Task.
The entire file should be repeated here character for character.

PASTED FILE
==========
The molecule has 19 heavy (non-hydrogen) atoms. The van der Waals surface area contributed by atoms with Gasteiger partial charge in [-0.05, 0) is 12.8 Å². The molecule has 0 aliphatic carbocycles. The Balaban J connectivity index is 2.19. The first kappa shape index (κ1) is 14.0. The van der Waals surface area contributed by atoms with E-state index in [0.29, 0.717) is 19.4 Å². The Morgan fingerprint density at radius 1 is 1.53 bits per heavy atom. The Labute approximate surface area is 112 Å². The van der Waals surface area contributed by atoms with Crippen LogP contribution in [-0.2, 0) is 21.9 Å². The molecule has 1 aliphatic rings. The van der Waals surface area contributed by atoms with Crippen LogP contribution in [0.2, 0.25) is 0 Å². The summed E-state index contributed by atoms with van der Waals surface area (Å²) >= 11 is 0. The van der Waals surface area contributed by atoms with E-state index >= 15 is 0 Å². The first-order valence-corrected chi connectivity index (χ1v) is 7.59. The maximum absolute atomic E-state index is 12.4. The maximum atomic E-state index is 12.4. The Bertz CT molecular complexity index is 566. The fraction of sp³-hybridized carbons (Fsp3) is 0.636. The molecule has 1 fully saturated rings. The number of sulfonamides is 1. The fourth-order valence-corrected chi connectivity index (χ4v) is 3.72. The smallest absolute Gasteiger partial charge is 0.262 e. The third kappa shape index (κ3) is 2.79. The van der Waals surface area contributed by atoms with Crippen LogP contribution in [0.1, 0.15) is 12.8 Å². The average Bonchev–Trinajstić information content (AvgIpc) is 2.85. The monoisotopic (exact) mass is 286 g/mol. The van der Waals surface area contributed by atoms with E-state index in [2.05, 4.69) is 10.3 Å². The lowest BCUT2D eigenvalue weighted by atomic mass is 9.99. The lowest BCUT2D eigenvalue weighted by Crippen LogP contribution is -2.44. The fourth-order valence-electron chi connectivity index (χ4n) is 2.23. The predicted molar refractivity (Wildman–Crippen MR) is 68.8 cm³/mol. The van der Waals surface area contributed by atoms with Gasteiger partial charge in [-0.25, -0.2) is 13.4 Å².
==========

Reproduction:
The molecule has 19 heavy (non-hydrogen) atoms. The van der Waals surface area contributed by atoms with Gasteiger partial charge in [-0.05, 0) is 12.8 Å². The molecule has 0 aliphatic carbocycles. The Balaban J connectivity index is 2.19. The first kappa shape index (κ1) is 14.0. The van der Waals surface area contributed by atoms with E-state index in [0.29, 0.717) is 19.4 Å². The Morgan fingerprint density at radius 1 is 1.53 bits per heavy atom. The Labute approximate surface area is 112 Å². The van der Waals surface area contributed by atoms with Crippen LogP contribution in [-0.2, 0) is 21.9 Å². The molecule has 1 aliphatic rings. The van der Waals surface area contributed by atoms with Crippen LogP contribution in [0.2, 0.25) is 0 Å². The summed E-state index contributed by atoms with van der Waals surface area (Å²) >= 11 is 0. The van der Waals surface area contributed by atoms with E-state index >= 15 is 0 Å². The first-order valence-corrected chi connectivity index (χ1v) is 7.59. The maximum absolute atomic E-state index is 12.4. The maximum atomic E-state index is 12.4. The Bertz CT molecular complexity index is 566. The fraction of sp³-hybridized carbons (Fsp3) is 0.636. The molecule has 1 fully saturated rings. The number of sulfonamides is 1. The fourth-order valence-corrected chi connectivity index (χ4v) is 3.72. The smallest absolute Gasteiger partial charge is 0.262 e. The third kappa shape index (κ3) is 2.79. The van der Waals surface area contributed by atoms with Crippen LogP contribution in [0.1, 0.15) is 12.8 Å². The average Bonchev–Trinajstić information content (AvgIpc) is 2.85. The monoisotopic (exact) mass is 286 g/mol. The van der Waals surface area contributed by atoms with E-state index in [2.05, 4.69) is 10.3 Å². The lowest BCUT2D eigenvalue weighted by atomic mass is 9.99. The lowest BCUT2D eigenvalue weighted by Crippen LogP contribution is -2.44. The fourth-order valence-electron chi connectivity index (χ4n) is 2.23. The predicted molar refractivity (Wildman–Crippen MR) is 68.8 cm³/mol. The van der Waals surface area contributed by atoms with Gasteiger partial charge in [-0.25, -0.2) is 13.4 Å².